Otome Road

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Animate, Ikebukuro, a major fixture of Otome Road

Otome Road (乙女ロード, Otome Rōdo, lit. Maiden Road) is a nickname for a street in Ikebukuro – a district of Tokyo – which is located to the west of the Sunshine 60 building near Ikebukuro Station. The name originated in the May 2004 issue of Puff magazine.[1] The name is derived from a dense grouping of shops that specialize in "Otome-kei" (anime and dōjinshi aimed at women) merchandise, all on one side of a roughly 200 meter corridor. Frequenters have more bluntly called the area "Fujoshi Street".

The area's media visibility increased through the 2005 film Densha Otoko, which presented Ikebukuro, represented by Otome Road, as the female otaku's town corresponding to Akihabara, the male otaku's town.

As it is only a small area of a larger commercial district it does not have frequenters who walk around in cosplay, and it is difficult to distinguish from other streets.


Since the latter half of the 1980s there have been Animate and Animepolis anime goods stores in the vicinity of Ikebukuro Station. Anime goods sales skew towards women, and Ikebukuro is a comparatively better environment for attracting female customers than Akihabara or Nakano Broadway. However, because few products aimed at women had been developed at that point, and the dōjinshi shop in Sunshine City (Comics Revolution) stocked few women's dōjinshi, the demographic was the usual male-dominated one.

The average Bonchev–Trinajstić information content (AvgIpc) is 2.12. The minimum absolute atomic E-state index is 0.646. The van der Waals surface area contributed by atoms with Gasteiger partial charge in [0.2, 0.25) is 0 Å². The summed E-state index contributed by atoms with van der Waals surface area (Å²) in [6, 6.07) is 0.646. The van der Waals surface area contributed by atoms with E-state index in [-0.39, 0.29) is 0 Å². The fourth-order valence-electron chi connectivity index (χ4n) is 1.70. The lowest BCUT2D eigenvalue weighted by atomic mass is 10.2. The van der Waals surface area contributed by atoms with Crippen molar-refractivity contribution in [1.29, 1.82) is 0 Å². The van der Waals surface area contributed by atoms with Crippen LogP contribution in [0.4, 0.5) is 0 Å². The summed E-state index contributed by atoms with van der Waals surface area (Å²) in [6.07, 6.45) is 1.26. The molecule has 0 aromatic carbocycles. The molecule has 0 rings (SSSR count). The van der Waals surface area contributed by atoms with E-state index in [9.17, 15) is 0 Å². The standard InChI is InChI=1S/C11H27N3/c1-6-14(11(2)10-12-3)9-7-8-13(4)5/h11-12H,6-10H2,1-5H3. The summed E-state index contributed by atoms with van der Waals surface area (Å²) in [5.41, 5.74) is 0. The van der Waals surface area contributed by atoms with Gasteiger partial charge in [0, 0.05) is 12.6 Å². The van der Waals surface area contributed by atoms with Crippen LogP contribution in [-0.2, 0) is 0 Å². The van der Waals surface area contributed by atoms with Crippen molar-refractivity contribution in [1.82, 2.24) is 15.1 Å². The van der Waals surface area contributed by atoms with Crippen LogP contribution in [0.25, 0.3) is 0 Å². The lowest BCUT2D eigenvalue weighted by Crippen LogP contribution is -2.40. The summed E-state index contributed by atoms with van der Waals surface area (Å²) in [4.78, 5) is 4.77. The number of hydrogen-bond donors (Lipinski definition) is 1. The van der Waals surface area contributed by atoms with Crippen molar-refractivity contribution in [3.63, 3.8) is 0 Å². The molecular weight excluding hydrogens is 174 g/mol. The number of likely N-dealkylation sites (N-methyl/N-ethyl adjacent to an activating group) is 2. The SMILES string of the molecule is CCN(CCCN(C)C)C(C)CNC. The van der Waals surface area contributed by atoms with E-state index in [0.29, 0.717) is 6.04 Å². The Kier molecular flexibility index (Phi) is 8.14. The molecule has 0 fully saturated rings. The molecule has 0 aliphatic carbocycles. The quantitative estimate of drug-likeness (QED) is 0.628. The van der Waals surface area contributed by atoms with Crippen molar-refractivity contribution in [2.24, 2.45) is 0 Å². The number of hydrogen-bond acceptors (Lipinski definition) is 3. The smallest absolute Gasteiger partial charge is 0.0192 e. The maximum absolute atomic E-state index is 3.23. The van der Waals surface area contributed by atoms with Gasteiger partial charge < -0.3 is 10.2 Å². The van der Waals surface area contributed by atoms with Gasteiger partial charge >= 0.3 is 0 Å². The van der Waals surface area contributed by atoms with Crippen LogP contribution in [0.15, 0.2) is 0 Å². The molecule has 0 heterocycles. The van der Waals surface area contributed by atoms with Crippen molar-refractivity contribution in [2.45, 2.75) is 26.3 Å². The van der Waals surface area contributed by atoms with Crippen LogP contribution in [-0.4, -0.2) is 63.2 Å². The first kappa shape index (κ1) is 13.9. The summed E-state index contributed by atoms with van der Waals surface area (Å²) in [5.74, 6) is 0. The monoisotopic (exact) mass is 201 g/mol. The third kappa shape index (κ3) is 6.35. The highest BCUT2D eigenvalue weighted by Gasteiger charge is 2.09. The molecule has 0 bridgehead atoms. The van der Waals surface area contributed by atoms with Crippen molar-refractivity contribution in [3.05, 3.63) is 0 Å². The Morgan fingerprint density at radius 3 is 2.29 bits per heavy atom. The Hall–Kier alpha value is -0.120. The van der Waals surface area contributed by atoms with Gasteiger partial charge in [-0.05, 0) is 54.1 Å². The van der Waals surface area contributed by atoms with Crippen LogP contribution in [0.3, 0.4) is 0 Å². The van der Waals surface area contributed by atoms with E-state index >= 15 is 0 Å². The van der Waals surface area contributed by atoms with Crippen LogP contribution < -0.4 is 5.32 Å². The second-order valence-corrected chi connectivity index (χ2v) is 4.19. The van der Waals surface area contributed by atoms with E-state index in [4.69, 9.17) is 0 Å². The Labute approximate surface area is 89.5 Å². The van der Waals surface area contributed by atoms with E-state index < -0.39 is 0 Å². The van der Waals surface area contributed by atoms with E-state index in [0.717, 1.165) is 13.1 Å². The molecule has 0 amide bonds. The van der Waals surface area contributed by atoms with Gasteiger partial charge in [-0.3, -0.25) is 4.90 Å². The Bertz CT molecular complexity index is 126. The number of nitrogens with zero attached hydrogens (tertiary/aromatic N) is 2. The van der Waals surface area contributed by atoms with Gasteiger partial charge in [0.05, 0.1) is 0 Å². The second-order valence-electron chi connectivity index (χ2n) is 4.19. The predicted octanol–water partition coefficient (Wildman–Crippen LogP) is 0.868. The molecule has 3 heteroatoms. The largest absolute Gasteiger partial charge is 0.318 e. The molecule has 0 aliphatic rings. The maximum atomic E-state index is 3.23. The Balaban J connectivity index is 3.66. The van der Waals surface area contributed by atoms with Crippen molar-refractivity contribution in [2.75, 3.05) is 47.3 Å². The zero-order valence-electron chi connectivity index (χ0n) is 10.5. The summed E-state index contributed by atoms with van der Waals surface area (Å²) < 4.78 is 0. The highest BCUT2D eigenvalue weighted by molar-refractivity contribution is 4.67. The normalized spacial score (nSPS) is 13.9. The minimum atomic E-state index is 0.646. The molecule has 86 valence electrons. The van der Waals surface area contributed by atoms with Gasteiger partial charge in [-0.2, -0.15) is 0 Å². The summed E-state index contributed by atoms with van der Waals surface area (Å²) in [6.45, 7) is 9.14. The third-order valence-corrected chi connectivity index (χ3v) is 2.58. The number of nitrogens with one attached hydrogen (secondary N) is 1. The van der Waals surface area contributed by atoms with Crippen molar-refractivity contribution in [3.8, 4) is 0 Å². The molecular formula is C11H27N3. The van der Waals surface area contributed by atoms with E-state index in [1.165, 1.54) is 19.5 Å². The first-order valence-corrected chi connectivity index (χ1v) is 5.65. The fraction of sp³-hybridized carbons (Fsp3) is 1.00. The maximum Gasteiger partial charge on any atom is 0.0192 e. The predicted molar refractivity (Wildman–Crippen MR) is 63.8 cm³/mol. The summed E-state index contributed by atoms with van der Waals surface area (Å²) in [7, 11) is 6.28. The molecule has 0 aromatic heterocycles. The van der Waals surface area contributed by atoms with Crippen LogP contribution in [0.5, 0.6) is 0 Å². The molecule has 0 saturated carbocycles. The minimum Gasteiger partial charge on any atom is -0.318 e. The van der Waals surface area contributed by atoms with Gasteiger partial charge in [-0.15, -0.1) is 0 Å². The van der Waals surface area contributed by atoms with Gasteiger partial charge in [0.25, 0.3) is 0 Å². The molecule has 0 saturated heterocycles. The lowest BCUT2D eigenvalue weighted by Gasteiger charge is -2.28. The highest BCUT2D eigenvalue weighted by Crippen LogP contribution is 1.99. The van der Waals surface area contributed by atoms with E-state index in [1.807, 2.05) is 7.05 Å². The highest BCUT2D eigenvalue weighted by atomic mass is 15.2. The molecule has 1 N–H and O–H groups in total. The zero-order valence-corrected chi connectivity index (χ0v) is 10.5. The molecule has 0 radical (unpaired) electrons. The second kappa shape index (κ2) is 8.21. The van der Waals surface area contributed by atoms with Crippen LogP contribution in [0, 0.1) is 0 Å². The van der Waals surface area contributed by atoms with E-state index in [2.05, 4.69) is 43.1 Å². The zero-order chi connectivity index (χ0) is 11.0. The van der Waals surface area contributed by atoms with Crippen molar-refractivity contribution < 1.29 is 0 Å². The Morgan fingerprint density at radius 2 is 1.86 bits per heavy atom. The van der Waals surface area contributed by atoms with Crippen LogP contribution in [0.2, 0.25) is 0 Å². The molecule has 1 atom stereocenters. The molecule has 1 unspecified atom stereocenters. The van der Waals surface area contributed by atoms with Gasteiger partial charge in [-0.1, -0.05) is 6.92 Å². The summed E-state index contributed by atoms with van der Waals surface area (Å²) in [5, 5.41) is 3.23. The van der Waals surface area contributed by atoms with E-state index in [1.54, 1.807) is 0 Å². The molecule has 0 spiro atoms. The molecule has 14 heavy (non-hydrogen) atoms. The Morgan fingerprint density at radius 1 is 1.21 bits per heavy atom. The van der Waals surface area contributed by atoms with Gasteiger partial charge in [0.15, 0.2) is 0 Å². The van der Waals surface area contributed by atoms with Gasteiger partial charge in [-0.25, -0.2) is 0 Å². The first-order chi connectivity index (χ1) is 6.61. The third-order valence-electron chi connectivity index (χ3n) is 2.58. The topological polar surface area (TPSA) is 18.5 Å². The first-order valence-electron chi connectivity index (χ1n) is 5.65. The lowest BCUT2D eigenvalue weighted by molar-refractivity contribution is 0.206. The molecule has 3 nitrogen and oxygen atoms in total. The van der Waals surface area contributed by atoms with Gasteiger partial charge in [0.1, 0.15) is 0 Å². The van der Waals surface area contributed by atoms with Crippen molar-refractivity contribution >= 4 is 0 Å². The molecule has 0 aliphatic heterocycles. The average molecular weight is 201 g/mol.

Just as when Akihabara became the haven for male otaku and shops giving prominent placement to male-oriented products increased, female-oriented product offerings are becoming the cornerstone of the development of Otome Road. The Animate there reopened after remodeling in 2000 with a strong emphasis on the women's sales base, and in the same year the nearby K-Books changed its product offerings to specialize in doujinshi aimed at women. For these reasons, the area is compared to Akihabara, which refocused to meet the needs of its customers.

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  1. ^ Galbraith, Patrick W. (2011). "Fujoshi: Fantasy Play and Transgressive Intimacy among "Rotten Girls" in Contemporary Japan". Signs. 37 (1): 211–232. doi:10.1086/660182.

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